Yes, I do, working from a large sailing yacht, but for me it is not about money. It is about the thrill of the next project. I would get old very quickly, without the chess game of acquiring and developing property and businesses. It is like an addiction. Have you made any pension provision? No. Having made a lot of money in my 20s it was never a consideration. When I lost everything at 29 it did make me think about a pension, but I decided to back myself and just work harder. As my companies hopefully continue making a couple of million pounds profit a year I hope I will not have to worry. All my employees have a company pension.
Do you believe in giving something back to the community?
On my previous yacht we took eight inner-city kids out sailing for a couple of weekends. They came to us angry and with a bit of an attitude, but on the boat they had to work together as a team. I will plan more. I would like to do some business mentoring with young people, whom I find are often risk averse, worried about failure and what other people think of them because of social media. They have nothing to lose. Later on it is harder to break out of the safety net of a regular salary.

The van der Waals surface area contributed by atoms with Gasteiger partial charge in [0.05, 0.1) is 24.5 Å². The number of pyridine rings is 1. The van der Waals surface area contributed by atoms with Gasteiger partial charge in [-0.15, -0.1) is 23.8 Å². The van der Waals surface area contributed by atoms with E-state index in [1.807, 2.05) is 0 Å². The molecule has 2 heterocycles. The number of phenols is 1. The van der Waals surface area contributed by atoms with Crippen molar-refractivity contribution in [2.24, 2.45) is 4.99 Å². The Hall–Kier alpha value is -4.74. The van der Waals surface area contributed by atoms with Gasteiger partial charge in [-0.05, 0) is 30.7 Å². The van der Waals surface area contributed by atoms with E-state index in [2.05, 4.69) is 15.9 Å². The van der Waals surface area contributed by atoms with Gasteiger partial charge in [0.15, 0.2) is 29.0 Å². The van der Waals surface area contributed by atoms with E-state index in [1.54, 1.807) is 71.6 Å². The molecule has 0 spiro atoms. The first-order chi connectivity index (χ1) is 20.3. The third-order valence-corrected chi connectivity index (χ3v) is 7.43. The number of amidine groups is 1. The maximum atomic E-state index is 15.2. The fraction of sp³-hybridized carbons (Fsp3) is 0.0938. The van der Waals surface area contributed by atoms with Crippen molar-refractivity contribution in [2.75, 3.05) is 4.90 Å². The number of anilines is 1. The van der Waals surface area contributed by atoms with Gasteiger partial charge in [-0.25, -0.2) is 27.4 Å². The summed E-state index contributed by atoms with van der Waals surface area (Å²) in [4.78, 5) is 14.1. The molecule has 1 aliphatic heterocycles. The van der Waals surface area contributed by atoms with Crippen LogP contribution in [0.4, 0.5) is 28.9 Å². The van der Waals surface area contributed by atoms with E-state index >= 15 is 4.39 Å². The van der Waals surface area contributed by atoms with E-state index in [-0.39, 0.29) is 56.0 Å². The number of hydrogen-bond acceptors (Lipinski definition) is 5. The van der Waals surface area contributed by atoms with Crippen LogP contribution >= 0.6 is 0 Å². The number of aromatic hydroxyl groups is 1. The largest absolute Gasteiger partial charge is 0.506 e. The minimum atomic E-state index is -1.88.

Do you allow yourself the odd indulgence?
I think your luxuries should pay for themselves as projects, so if I do up a home or a boat and enjoy it for a year I will sell it on at a profit. My current indulgence is a Classic Italian 72ft Sangermani yacht I rescued from being destroyed after a dispute in Italy. Everyone in Porto Lotti, La Spezia, was happy when I offered £12,000 to take the boat off them and pay the bills. It has been refitted and entered classic yacht regattas this summer. I will captain it myself, but it will be chartered out as well. I own a home in Fréjus, between Cannes and St Tropez. It was four flats that I am converting into one house. I spend a lot of time there, even though it is just a building site that is nearly complete.